Making Your Decisions
As always, when making important decisions about your vacation, it is wise to consider your needs and wishes for the trip. Rushing yourself into a selection of boat or crew, without first considering your options and needs, can result in changing the course and quality of your experience on the boat. Taking the time to consider your needs and wants will help ensure that when it is finally time to sail, you are getting the most out of your experience.
Be flexible and consider options for itinerary. Would you prefer to island hop or make a round trip, would you like to spend the days lounging on the water or getting to know an island, Snorkeling or kayaking, all of these things can be decided by you as you plan your sailing trip. Remember to also consider what kind of crew you would like and if you plan on trying to learn more about sailing while on the vessel.
While considering these general questions, also consider the time of year you plan to visit, the budget that you will have, and the number of people that you plan to have on the boat with you.
When choosing your boat, it is wise to consider your comfort level at sea and the number of other adults and children that you will have on board. Among the benefits provided by catamarans are that they typically provide more space in all areas of the boat and will not roll at anchor. For those who believe seasickness will be an issue, or for those who will have children running across the decks, this may be especially appealing. Rooms in catamarans provide more space and privacy as well, as the walls do not allow for conversations to be heard.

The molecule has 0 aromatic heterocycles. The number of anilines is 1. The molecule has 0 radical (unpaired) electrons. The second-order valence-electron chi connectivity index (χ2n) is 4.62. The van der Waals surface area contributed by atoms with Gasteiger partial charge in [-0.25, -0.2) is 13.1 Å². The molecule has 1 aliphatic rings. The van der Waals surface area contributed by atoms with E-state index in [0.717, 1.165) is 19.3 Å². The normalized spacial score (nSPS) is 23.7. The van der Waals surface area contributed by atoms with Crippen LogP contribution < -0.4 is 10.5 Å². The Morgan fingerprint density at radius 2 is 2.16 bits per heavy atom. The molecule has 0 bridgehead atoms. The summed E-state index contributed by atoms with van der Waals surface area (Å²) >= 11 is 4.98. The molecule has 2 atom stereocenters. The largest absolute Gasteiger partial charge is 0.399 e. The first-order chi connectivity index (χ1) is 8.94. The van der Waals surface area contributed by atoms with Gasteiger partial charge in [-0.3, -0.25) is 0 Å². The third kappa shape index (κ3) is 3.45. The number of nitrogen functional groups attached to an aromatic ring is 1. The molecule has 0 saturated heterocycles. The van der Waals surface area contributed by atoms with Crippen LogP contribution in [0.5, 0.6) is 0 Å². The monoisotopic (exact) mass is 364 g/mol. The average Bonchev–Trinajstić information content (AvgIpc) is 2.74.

Consider the number of people you will have on board: it may be wise to select a boat with one more room than you will need. Generally, 45 foot catamarans will have 4 large ensuite rooms while a 38 to 42 foot catamaran will have 3 rooms and 2 to 3 bathrooms. Be sure to also think about any extra amenities you would like for the boat, such as a CD player, cell phone, or power windlass to assist in anchoring. While catamarans provide comfort and space, sailing purists may desire the authentic sailing experience of rocking about in the water. The technique for tacking and anchoring will also be different, depending on which type of boat you choose.
Costs and Paperwork
While making important decisions about your boating trip, it is always wise to consider your budget. While there are a great number of extra amenities and activities that will add to your overall costs, a primary consideration should always be food. Charter companies will provide food ranging from all of your meals to basic supplies. Provisions will generally run about $35(USD) per person and day, but will take the complication out of supplying food for those on board. Many times, food supplied by the charter guests cannot be brought through customs and so shopping must be done on islands that are not always well stocked. For those looking to save money, or for those who will be traveling to more popular islands, stocking food can be a good option. Keep in mind that the crews on chartered crew yachts will expect, and deserve, a 10 to 15 percent tip on the cost of the rental. Skippers on skippered bareboats will command a wage of $150(USD) to $250(USD) per day. Be sure to also read the fine print of your rental agreement so you are aware of cancellation policies and insurance. It is important to understand your liabilities while on the boat.